The Duke and Duchess of York made their way to Heathrow Airport in an open carriage, with a paper mache satellite dish and sign attached reading "Phone Home" put there as a practical joke by Prince Edward. The Princess of Wales and Viscount Linley, Princess Margaret's son, placed a king-sized teddy bear inside the coach. The couple boarded a royal jet, emblazoned with "Just Married" on the rear door, for the Azores Islands, and then spent their five-day honeymoon aboard the royal yacht Britannia in the Atlantic.[10]

Titles upon marriage[edit]

On the day of the wedding, the Queen created Prince Andrew Duke of York, Earl of Inverness and Baron Killyleagh—the first two titles were previously held by his maternal great-grandfather King George V, and grandfather King George VI.[11] By marriage, Sarah became Her Royal Highness The Duchess of York, Countess of Inverness and Baroness of Killyleagh, also attaining the rank of Princess of the United Kingdom.[12]

Aftermath[edit]

The Duke and Duchess of York appeared to have a happy marriage, producing two daughters, Princess Beatrice (Beatrice Elizabeth Mary; born 8 August 1988) and Princess Eugenie (Eugenie Victoria Helena; born 23 March 1990), who were, as of July 2013, sixth and seventh, respectively, in the line of succession to the British throne. However, it was reported that Andrew's obligations as a naval helicopter pilot and critical attention Sarah received from the media contributed to the couple's estrangement.[13] Andrew and Sarah announced their separation on 19 March 1992,[14] and divorced on 30 May 1996.[15]

After the couple's divorce, Sarah lost the style Her Royal Highness, becoming "Sarah, Duchess of York", and she was no longer a British Princess.[16] The custody of Beatrice and Eugenie was be shared between their parents, and Sarah continued to live at the Duke's home, Sunninghill Park, until 2004, when he moved to the Royal Lodge. Sarah even hinted at the idea of remarrying Andrew in several interviews,[17] but numerous personal scandals she was involved in following her divorce led to Sarah not being invited to the wedding of Prince William and Catherine Middleton on 29 April 2011.[18] In August 2013, Sarah was invited to stay at Balmoral Castle with Andrew and their daughters as guests of the Queen, and in September 2013, in response to a question about the possibility of remarrying Andrew, Sarah said "He’s still my handsome prince, he’ll always be my handsome prince."[19][20]

References[edit]

  1. ^ a b "Iconic weddings: Prince Andrew and Sarah Ferguson". Hello!. 11 March 2011. Retrieved 9 October 2012. 
  2. ^ Cooney Fitzpatrick, Beth (7 January 2011). "Great Royal Weddings: Sarah Ferguson and Prince Andrew". styleist.com. Retrieved 9 October 2012. 
  3. ^ Flantzer, Susan (23 July 2010). "The Engagement". www.unnoficialroyalty.com. Retrieved 9 October 2012.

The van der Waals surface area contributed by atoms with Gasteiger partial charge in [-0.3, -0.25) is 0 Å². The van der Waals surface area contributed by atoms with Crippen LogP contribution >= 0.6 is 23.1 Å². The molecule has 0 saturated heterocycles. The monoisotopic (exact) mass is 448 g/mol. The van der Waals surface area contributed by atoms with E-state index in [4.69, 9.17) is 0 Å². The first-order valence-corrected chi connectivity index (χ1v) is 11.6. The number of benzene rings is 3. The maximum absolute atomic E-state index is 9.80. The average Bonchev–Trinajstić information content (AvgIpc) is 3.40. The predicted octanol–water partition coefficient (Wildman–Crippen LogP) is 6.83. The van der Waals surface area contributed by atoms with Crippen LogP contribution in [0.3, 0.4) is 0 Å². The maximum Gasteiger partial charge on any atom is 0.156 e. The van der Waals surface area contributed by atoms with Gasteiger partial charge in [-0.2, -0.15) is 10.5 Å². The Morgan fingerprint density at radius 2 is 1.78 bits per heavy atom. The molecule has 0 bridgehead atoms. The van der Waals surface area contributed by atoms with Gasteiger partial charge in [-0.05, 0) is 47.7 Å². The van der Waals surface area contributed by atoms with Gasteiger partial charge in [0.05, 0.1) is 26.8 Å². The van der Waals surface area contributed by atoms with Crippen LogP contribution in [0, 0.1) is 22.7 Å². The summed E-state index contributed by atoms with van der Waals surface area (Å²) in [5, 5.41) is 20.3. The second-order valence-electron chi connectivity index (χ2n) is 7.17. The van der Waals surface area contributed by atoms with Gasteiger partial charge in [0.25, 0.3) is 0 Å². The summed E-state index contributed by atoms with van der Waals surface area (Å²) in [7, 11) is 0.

4. ^ Flantzer, Susan (23 July 2010). "The Engagement Ring". www.unnoficialroyalty.com. Retrieved 9 October 2012. 
  5. ^ Ingrid Seward (4 April 2001). The Queen & Di: The Untold Story. Arcade Publishing. pp. 166–. ISBN 978-1-55970-561-5. Retrieved 1 December 2012. 
  6. ^ a b c "On this day, 23 July – 1986: Prince Andrew marries Sarah Ferguson". BBC News Online (London, the United Kingdom). 23 July 2005. Retrieved 11 October 2012. 
  7. ^ "On this day, 29 July – 1981: Charles and Diana marry". BBC News Online (London, the United Kingdom). 29 July 2005. 
  8. ^ Flantzer, Susan (23 July 2010). "The Wedding Attendants". www.unoficialroyalty.com. Retrieved 9 October 2012. 
  9. ^ "More information about Prince Andrew's wedding: The wedding day". BBC.co.uk (London, the United Kingdom). Retrieved 9 October 2012. 
  10. ^ Flantzer, Susan (23 July 2010). "The Honeymoon". www.unnoficialroyalty.com. Retrieved 9 October 2012. 
  11. ^ Her Majesty's Stationery Office (23 July 1986). "Supplement to The London Gazette". The London Gazette (London, the United Kingdom). Retrieved 9 October 2012. 
  12. ^ Ferguson, Sarah (2011). Finding Sarah: A Duchess's Journey to Find Herself. New York: Atria Books. pp. 234–235. ISBN 9781439189566. I had become Princess Andrew and the Duchess of York, as well as the Countess of Inverness and the Baroness of Killyleagh 
  13. ^ "From outcast to US princess: Fergie at 40". BBC News Online (London). 15 October 1999. Retrieved 24 January 2015. 
  14. ^ "On this day, 19 March – 1992: Andrew and Fergie split". BBC News Online (London, the United Kingdom). 19 March 2005. Retrieved 9 October 2012. 
  15. ^ "Sarah Margaret Ferguson". The Peerage.com. Retrieved 9 October 2012. 
  16. ^ Her Majesty's Stationery Office (30 May 1996). "State Intelligence". The London Gazette (London, the United Kingdom). Retrieved 9 October 2012. 
  17. ^ "Fergie: "Charles abandoned me"". BBC News Online (London, the United Kingdom). 16 October 1999. Retrieved 9 October 2012. 
  18. ^ "Royal wedding: Couple invite 1,900 guests". BBC.co.uk. 20 January 2011. Retrieved 9 October 2012. 
  19. ^ Wilson, Christopher (12 August 2013). "Her Majesty requests... the presence of Fergie". The Telegraph. Retrieved 31 October 2013. 
  20. ^ Furness, Hannah (29 September 2013). "Duchess of York hints of remarriage to Prince Andrew and says 'he’ll always be my prince.’". The Telegraph. Retrieved 31 October 2013. 

External links[edit]